Camp Guyasuta’s Haunted Trail thrives in pandemic world

Camp is also planning its annual Christmas event this month


Outdoor haunted houses aren’t unheard of. There are ‘fright nights’ at many large theme parks, like Kennywood and Universal Studios, but most fright night events are less ‘outdoor haunted houses’ and more ‘themed paths between haunted houses with actors in scary costumes to keep the experience going’. In addition, almost none have a zip line. Haunted Guyasuta, an event held last month at Camp Guyasuta, has two.

In a time where true haunted house experiences are becoming rarer and less popular due to COVID-related restrictions, Haunted Guyasuta has flourished, reporting upwards of 1,500 guests during its one-night event in 2020, the year hardest-hit by the pandemic. That same year, multiple staple haunted houses in the Pittsburgh area, such as Hundred Acres Manor and the ScareHouse, had to close up shop due to complications related to the pandemic.

This year’s turnout was even better. In just one evening, roughly 1,600 attendees passed through the front gates of the camp, collectively forking over just about $20,000 in ticket sales and concessions.

So what, exactly, has allowed Camp Guyasuta’s outdoors haunted house experience, known as the Haunted Trail, to flourish where others had to bow out of the competition entirely? Disregarding those zip lines I mentioned earlier for the moment, the Haunted Trail has been running for 10 years and has followed almost the exact same plan and setup every year.

“The first year we had 500 people, which was a lot, and we didn’t do an online registration so people just kinda came out,” said ranger Mike Daniher.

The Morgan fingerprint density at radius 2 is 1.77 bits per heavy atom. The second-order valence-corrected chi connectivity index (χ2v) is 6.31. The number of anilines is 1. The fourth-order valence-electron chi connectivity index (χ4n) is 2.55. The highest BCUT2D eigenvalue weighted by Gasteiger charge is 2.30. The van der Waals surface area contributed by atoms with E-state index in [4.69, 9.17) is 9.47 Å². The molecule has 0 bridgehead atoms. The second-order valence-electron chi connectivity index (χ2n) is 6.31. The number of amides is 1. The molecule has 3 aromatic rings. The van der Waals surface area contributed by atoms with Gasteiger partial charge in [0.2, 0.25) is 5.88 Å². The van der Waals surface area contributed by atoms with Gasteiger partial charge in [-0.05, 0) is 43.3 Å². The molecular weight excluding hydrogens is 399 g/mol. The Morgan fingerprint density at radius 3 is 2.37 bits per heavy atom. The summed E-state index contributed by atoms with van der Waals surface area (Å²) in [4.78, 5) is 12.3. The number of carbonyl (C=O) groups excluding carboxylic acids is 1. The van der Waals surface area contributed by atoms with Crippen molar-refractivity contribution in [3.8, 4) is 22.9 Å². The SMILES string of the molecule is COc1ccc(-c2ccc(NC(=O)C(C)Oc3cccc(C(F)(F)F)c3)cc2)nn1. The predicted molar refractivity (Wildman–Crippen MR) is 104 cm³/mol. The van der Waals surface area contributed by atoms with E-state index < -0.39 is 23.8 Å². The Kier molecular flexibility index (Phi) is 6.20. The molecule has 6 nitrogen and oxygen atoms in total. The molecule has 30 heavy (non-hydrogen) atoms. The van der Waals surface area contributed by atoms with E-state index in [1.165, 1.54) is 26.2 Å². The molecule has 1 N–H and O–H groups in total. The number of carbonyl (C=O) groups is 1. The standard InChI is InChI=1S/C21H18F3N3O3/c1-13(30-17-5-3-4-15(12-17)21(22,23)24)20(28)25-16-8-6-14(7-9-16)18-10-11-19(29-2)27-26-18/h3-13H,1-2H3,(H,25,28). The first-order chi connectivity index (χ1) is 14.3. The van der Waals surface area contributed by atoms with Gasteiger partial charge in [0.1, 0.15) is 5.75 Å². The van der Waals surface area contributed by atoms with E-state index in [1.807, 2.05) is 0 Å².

After that first year, Daniher and the other organizers set up the system they now have in place, where tickets can be bought before the event, as well as at the front gate.

“Trying to scale the activities, scale the registration, scale everything was very difficult. We blundered through it,” he said.

The event has also been plagued with the infamous Pittsburgh seasonal weather.

“Half the years, it’s rained, but we still had pretty good turnout… One year it rained monsoon rain the whole time, and we still had people come out,” Daniher said.

The most recent difficulties came last year, as confusing and occasionally contradictory COVID restrictions were put into place.

“About two weeks before our event the county started limiting gatherings… but the way they released the guidance, it wasn’t real clear,” Daniher said. “So we weren’t sure whether it affected outside gatherings, whether ‘gatherings’ meant if you’re all in one place at one time, or whether it was over a large property. Trying to figure out the proper rules, and not getting real clear guidance, was definitely by far the biggest challenge last year.”